A secretly-funded group of Radical Extremists want to change Nashville’s charter. They’re pushing a dangerous referendum that’s designed to dismantle Metro government, decimate critical services and stop our progress. We can’t let that happen.
If radical extremists get their way, our firefighters and first responders, nurses, public health and other essential workers could lose their jobs; teachers could lose pay; and the services our neighborhoods, businesses and most vulnerable residents rely on could face deep cuts. And without new investments, it will be harder for Nashville to fully recover from the economic impact of COVID-19.
What does their dangerous referendum do?
While the radical extremists behind the referendum say it’s a “roll back” of property tax levels, it really cuts education, teacher pay, after-school programs and emotional support services, firefighters, and public health and safety. Everything from trash pick-up to response times for emergency services are in danger.
Imagine doing your family budget without any idea how much money you’ll have to pay the bills, buy groceries, go to the doctor, save for college or plan a vacation. That’s what would happen to Nashville’s budget if the referendum passes. Yearly property tax revenues that help fund the critical services that Nashville relies on for health and safety would more would be uncertain, unreliable or even unavailable.
If even small property tax adjustments were forced onto a public referendum, and given the chance for multiple referendums a year, Nashville would be in a perpetual struggle for basic funding, and new investments would be jeopardized.
Who is behind it?
A group of Radical Extremists, funded by secretive, dark-money interests is behind this referendum. They’re trying to fool Nashville into believing that the referendum is good for everyday citizens, but that couldn’t be further from the truth.
Who does the tax referendum hurt?
This referendum hurts all Nashvillians. But it disproportionately threatens Nashville’s essential workers and economically disadvantaged citizens, including the elderly and underserved youth. If passed, teachers will lose pay. It could take longer for emergency services like firefighters and police to get to you when you need them. Essential workers could be laid off. There would be less access to health care and public health services. Across the city, access to public libraries, parks, recreation centers, public transportation and other community services and programs could face reductions. New investments in affordable housing, teacher pay, emergency services, police stations and schools could be delayed, or disappear altogether.
What’s at stake for our first responders and emergency personnel?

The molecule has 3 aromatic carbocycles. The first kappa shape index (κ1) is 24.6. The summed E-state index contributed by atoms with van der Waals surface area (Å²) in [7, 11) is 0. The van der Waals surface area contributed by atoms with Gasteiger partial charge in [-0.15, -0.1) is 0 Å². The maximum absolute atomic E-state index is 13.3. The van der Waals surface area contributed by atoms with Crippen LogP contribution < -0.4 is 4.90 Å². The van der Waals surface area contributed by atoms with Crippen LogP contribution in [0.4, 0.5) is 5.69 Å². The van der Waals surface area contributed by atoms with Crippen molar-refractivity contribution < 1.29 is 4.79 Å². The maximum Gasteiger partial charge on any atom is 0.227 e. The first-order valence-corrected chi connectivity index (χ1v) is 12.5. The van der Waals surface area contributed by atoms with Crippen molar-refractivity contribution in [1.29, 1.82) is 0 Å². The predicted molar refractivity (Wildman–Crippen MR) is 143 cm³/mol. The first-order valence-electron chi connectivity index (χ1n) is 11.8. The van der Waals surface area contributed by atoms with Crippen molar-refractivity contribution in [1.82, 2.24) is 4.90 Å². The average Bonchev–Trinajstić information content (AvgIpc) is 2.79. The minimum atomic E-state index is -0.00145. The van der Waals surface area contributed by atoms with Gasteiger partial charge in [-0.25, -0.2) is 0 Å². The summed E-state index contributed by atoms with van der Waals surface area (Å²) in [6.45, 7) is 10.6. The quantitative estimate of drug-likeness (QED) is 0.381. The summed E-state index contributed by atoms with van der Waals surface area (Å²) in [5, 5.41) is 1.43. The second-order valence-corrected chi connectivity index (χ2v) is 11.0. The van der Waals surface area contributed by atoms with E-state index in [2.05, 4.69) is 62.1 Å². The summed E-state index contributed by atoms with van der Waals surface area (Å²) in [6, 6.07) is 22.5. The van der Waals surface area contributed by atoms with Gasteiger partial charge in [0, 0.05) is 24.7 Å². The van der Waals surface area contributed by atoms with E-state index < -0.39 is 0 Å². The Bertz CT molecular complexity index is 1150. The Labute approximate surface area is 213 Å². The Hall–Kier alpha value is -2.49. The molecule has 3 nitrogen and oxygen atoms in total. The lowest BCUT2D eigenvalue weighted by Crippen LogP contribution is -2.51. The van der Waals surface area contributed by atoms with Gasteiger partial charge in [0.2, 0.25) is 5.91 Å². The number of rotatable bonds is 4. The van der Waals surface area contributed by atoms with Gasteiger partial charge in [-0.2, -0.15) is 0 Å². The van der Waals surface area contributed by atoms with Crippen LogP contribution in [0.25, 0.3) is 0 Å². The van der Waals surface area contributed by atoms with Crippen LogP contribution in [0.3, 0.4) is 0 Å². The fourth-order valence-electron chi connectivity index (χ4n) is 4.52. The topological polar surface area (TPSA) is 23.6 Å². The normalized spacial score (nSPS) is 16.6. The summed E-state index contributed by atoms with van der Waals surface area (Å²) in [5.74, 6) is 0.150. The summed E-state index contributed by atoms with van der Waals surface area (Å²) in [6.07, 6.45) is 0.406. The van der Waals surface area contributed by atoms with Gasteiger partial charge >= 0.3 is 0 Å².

Like other Metro agencies, they’ll be left to make do with a lot less. Funding for fire fighters, 911 operators, police, and emergency and first responders would be slashed. And additional fire fighters and emergency personnel won’t be hired. Plans for new police or fire stations would be delayed or shelved completely.
So, what about public safety and emergency services for neighborhoods?
This referendum would make Nashville less safe. Police, fire and emergency service reductions could hurt the most in neighborhoods where safety and long emergency response times are already a big concern, in places like Antioch and Bellevue. New police precincts like the ones promised for Southeast Nashville wouldn’t be funded. Fewer public safety officers and other staff reductions could mean crime and fatality rates are likely to increase.
What’s at stake for Nashville public schools, teachers and students?
Metro Nashville Public Schools, which have already faced huge challenges and increased operational costs because of COVID-19, could face more funding cuts. Teachers would be left underpaid, under-resourced and without opportunities for professional development. Class size would increase and students would suffer. New schools may not get built, including the one in Bellevue. Other programs that serve students and their families could face the chopping block. This includes counseling and social work services, sports and extracurriculars.
What’s at stake for public health and access to health services?
If this referendum passes, Metro could have no other choice than to make cuts to health care services that helped us fight COVID-19. Our city’s only safety net hospital, Nashville General, could face deep funding reductions.
What’s at stake for our neighborhoods?
Neighborhoods that already lack critical access to city services and health care could be further hurt. Weekly garbage collection could be disrupted. Recycling pick-ups won’t expand or could cease. Funding to maintain and invest in parks, community centers and green spaces would be neglected due to a lack of funding. Access to public transportation will decrease. Same with investment in new affordable housing. Neighborhoods that have been promised new police precincts and schools will not get them.
What’s at stake for our economic recovery?
As the city has grown, Metro tax collections have fallen short of the fast-growing demand for city services. This referendum will hamper our economic recovery from the pandemic and will cripple Metro’s ability to serve its citizens for decades to come.
Who benefits if the referendum passes?
In short, nobody wins. But radical extremists who want to disrupt Nashville and stop our progress will get their way.